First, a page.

The Intergovernmental Panel on Climate Change (IPCC) was created to provide policymakers with regular scientific assessments on climate change, its implications and potential future risks, as well as to put forward adaptation and mitigation options.
The United Nations body for assessing the science related to climate change is therefore a respected authority on the subject so its recent report which analysed over 14,000 academic papers to get the most comprehensive picture on climate change, is being taken very seriously.
The new report shows that the greenhouse gasses released by human activities already have resulted in 1.1C of warming since 1900. And over the next 20 years, global temperatures are expected to surge past 1.5C of warming in every likely mitigation scenario.
Scientists are observing changes in the Earth’s climate in every region and across the whole climate system, confirms the report with many of the changes observed in the climate described as “unprecedented in thousands, if not hundreds of thousands of years”. Some of the changes already set in motion—such as continued sea level rise— it describes as “irreversible over hundreds to thousands of years”.
However, strong and sustained reductions in emissions of carbon dioxide (CO2) and other greenhouse gases “would limit climate change,” acknowledges the report. But, while benefits for air quality would come quickly – as demonstrated during the height of COVID-19 restrictions across the world – it could take 20-30 years to see global temperatures stabilise, according to the IPCC Working Group I report, Climate Change 2021: the Physical Science Basis, released in Aug-2021.
In a recent op-ed, Kit Brennan, co-founder of carbon emissions calculator start-up, Thrust Carbon, wrote that exceeding the 1.5C threshold will be “catastrophic” and travel landscape will literally change. “It is now almost certain that many places in the world will be underwater before 2050…We expect nations to increase implementation speed and cost of carbon taxes. This will lead to vastly increased airfares and the end of the ‘low-cost’ travel boom seen in much of the world,” he said.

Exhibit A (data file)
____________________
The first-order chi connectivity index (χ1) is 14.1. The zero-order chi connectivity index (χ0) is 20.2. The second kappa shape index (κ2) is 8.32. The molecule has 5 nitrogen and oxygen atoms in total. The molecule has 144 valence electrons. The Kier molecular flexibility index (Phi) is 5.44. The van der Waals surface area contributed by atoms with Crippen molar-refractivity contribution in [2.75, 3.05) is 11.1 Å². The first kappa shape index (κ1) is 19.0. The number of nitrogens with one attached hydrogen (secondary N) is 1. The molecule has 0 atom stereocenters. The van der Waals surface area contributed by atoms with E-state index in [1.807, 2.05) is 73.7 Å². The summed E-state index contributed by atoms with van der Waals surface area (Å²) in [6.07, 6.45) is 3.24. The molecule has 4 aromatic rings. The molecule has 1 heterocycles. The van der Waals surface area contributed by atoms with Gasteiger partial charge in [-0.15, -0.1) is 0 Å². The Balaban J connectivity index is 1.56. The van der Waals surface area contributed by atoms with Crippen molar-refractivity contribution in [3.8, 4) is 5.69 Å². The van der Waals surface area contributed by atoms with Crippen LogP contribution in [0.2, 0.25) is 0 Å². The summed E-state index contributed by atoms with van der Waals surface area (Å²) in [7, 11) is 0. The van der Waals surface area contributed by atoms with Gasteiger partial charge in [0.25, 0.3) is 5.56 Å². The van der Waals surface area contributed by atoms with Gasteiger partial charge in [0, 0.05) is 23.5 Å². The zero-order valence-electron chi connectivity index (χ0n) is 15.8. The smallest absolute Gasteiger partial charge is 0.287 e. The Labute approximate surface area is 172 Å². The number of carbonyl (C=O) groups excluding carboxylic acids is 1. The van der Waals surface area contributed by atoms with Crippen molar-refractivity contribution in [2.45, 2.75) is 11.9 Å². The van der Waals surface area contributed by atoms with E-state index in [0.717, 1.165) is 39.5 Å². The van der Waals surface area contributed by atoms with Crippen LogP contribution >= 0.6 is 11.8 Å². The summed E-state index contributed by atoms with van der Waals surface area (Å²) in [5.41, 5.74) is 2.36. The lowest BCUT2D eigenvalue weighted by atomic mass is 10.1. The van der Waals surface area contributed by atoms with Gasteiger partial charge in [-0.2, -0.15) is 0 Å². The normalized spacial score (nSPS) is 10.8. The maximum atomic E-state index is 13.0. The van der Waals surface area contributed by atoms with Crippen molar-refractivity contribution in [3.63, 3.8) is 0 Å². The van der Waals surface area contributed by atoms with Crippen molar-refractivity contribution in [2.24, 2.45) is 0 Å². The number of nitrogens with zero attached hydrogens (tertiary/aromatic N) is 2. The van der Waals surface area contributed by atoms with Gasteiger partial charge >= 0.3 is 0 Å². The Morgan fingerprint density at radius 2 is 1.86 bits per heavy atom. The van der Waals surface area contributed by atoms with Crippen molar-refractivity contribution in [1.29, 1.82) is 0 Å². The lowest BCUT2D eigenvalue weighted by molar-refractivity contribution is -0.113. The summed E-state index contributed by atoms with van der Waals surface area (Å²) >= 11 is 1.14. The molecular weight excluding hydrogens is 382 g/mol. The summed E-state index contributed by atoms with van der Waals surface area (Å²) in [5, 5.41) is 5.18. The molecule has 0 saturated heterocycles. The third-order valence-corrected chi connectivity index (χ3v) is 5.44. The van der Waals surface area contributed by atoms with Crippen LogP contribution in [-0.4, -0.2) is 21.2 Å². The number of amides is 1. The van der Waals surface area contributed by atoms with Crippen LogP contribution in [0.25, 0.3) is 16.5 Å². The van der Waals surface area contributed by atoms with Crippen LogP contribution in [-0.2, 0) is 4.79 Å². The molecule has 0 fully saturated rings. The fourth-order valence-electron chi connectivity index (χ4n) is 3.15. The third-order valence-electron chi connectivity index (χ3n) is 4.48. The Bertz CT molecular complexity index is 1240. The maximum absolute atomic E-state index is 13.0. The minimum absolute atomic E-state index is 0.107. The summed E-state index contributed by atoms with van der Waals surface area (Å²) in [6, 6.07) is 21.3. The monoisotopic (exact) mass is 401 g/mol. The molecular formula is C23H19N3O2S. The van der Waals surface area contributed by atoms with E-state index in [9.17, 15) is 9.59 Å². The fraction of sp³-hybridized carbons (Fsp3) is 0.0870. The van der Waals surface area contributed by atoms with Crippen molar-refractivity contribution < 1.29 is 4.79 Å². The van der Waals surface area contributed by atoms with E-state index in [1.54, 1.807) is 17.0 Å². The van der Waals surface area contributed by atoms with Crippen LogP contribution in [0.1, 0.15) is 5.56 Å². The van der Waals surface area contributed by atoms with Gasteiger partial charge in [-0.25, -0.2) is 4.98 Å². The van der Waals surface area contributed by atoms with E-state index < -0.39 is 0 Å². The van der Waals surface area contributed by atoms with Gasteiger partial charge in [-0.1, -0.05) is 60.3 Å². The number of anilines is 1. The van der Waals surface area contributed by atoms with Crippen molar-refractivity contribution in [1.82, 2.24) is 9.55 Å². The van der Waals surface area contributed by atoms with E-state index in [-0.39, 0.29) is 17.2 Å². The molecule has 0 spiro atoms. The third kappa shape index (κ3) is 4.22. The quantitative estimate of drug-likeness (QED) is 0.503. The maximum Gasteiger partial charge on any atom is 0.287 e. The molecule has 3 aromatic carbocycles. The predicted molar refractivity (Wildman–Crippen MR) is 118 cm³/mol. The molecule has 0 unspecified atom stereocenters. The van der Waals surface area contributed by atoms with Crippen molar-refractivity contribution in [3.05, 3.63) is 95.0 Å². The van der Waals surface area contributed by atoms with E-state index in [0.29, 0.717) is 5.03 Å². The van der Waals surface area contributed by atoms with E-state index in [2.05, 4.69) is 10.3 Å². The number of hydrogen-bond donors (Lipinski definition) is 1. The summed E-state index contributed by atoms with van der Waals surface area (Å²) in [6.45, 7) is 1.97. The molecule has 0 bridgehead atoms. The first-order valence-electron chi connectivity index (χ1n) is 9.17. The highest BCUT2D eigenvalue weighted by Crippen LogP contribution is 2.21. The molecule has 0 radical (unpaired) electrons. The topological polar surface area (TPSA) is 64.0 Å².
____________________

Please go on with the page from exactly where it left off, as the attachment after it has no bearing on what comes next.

In latest edition of Travel Tech Corner during the Sep-2021 edition of CAPA Live resident guru Johnny Thorsen talked to Mr Brennan to learn more on what the IPCC report warns and the implications for travel.
Speaking during the CAPA Live session Mr Brennan identified that one of the hardest aspects of sustainable travel Is “accurately calculating what your footprint is” noting that this can differ significantly from airline to airline on individual routes and then even by the aircraft deployed on a specific flight. “What we need to do is apply better data and more data sources,” he explained.
“The most sustainable airlines want the most accurate calculations, because you don’t want the average to apply to you if you are a sustainable airline,” acknowledged Mr Brennan, who noted that it could prove “painful” for slower airlines on the sustainability journey. “I think some airlines still haven’t woken up to the fact that sustainability is here to stay,” he added.
Also, during the special environmental edition of CAPA Live, CAPA – Centre for Aviation EMEA content editor Richard Maslen and IATA SVP sustainability & environment Sebastian Mikosz discussed the impact of the COVID-19 pandemic on the climate, the role of sustainable aviation fuel and carbon offsetting in addressing building emissions in the atmosphere and the effectiveness of taxation as a governmental response to global environmental issues.
Mr Mikosz stated “not flying is not the solution to the climate problem and the global pandemic cannot be a solution to environmental problems”, adding “Over the last 15 or so months our economic activity was severely down and our gas emissions were only down by 7%, so even if you stop the whole economy it still doesn’t solve the problem. The enemy here is not travel or airlines, the enemy is CO2 emissions”.
According to a 2017 study conducted by researchers at the Lund University Centre for Sustainability Studies in Sweden the three personal choices we can make to cut greenhouse gas emissions are: reducing air travel, reducing car travel or reducing meat consumption.
The aviation industry is taking this seriously. The importance in the aviation industry’s global goals to address its climate impact has seen IATA create Mr Mikosz’s position, a new role that gives greater prominence to the existential challenge of decarbonising air transport.
Click on this link, or the image above, to watch a CAPA TV recording of the CAPA Live interview.